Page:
a pulse and a rudimentary circulatory system. She had also detected low-level electrical activity suggesting a quasi brain wave, though the brain waves had a perfect, uniform cyclical structure. No known creature had a simple, perfectly cyclical brain-wave pattern; the steady frequency and amplitude were more characteristic of electronics. In addition, the electrical pattern was propagated throughout the entire object, as through a classical electronic device, rather than being limited to a certain area. While certain components contained organic compounds, others were forged from an unfamiliar superconducting metal. A complex array of microprocessors clung to sections of the skeleton like barnacles. The mouse's energy source was a mystery.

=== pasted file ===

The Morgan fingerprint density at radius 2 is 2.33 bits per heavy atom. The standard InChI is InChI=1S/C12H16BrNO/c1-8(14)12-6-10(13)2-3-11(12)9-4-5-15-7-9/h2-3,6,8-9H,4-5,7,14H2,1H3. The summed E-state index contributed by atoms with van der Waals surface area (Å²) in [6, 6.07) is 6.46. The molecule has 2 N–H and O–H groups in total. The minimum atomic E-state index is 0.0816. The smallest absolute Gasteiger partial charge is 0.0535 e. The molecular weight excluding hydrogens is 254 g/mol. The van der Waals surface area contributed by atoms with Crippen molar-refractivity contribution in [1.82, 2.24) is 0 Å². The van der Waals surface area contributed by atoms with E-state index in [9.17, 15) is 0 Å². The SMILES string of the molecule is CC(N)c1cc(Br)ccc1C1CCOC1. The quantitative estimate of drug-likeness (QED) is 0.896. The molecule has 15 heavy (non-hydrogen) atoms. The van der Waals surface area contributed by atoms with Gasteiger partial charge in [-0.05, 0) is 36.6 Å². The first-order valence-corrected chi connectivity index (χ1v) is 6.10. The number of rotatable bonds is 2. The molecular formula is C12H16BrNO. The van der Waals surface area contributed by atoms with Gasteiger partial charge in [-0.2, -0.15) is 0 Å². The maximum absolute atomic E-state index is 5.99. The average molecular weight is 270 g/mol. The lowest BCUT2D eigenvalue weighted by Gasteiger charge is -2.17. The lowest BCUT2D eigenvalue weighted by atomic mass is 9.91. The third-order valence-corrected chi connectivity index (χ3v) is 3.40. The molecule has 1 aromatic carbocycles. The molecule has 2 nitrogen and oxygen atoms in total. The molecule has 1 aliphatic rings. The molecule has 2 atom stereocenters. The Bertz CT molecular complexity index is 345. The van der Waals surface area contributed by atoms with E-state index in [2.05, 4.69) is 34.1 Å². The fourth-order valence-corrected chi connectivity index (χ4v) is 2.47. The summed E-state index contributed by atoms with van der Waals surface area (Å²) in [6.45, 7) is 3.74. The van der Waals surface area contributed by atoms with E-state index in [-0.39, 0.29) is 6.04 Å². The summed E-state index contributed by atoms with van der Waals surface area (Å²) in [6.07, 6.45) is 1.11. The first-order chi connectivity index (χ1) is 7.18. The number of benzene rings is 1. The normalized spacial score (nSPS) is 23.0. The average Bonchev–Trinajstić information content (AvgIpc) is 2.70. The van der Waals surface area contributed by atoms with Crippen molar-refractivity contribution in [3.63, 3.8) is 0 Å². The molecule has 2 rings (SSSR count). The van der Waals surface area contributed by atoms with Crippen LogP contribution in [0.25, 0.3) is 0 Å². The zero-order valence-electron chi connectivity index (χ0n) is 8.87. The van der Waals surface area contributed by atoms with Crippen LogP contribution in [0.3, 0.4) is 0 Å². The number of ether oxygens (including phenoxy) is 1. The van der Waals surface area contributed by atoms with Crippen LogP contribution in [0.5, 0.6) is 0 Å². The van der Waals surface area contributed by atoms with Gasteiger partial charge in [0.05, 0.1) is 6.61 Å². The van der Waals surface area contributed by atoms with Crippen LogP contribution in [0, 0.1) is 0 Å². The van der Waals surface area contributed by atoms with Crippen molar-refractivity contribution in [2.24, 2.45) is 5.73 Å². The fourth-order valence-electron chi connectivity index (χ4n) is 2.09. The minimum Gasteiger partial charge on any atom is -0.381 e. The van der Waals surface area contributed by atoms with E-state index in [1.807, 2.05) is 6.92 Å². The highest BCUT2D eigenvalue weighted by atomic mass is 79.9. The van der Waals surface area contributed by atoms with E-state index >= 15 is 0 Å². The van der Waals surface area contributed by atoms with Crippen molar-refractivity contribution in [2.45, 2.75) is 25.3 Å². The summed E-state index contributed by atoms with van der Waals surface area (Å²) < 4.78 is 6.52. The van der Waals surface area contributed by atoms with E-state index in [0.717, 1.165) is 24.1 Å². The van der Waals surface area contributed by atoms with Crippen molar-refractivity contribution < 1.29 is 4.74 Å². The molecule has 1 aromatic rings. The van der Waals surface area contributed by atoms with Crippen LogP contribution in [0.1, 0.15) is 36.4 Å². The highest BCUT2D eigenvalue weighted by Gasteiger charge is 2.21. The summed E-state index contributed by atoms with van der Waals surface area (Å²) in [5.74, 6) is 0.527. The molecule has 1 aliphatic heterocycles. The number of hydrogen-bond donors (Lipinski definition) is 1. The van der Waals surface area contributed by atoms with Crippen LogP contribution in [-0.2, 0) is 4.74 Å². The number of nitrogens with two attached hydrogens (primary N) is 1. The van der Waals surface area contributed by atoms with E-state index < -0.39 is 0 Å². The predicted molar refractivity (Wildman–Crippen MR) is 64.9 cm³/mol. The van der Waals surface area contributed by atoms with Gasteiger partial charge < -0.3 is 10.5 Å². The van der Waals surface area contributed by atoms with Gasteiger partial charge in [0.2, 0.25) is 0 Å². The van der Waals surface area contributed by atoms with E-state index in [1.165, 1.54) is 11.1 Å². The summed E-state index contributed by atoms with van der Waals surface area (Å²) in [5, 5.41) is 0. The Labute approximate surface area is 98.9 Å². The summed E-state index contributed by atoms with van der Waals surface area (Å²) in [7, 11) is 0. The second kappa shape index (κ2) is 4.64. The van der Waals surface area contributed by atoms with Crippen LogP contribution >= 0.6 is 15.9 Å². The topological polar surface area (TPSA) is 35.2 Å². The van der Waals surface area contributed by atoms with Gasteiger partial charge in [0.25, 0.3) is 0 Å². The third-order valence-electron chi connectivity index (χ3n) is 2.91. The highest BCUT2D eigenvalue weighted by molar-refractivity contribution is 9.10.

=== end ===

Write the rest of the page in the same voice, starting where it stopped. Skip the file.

Why would an advanced species create something like this? If it was a tool of some kind, she'd been unable to discern its workings. There were no obvious controls or mechanisms. She didn't know what it might do. When working with the artifacts of a specific culture, she always tried to create a part of her mind that thought like the alien. Bit by bit she added information -how they obtained food, how they created shelter-until in some limited way she could re-create the way they saw things, the way they lived. That was her method: study the artifacts left behind, deduce the culture of those who had left them, reconstitute their behavior, recapture their thoughts. But in this case, she had only three artifacts from which to deduce an entire culture. It was like trying to deduce the contents of a dark room from what she could see in the beam of a stationary pinpoint light. And if she didn't come up with results soon, she knew IPX would hand the mouse over to someone else. Her planned three-week vacation/anniversary celebration starting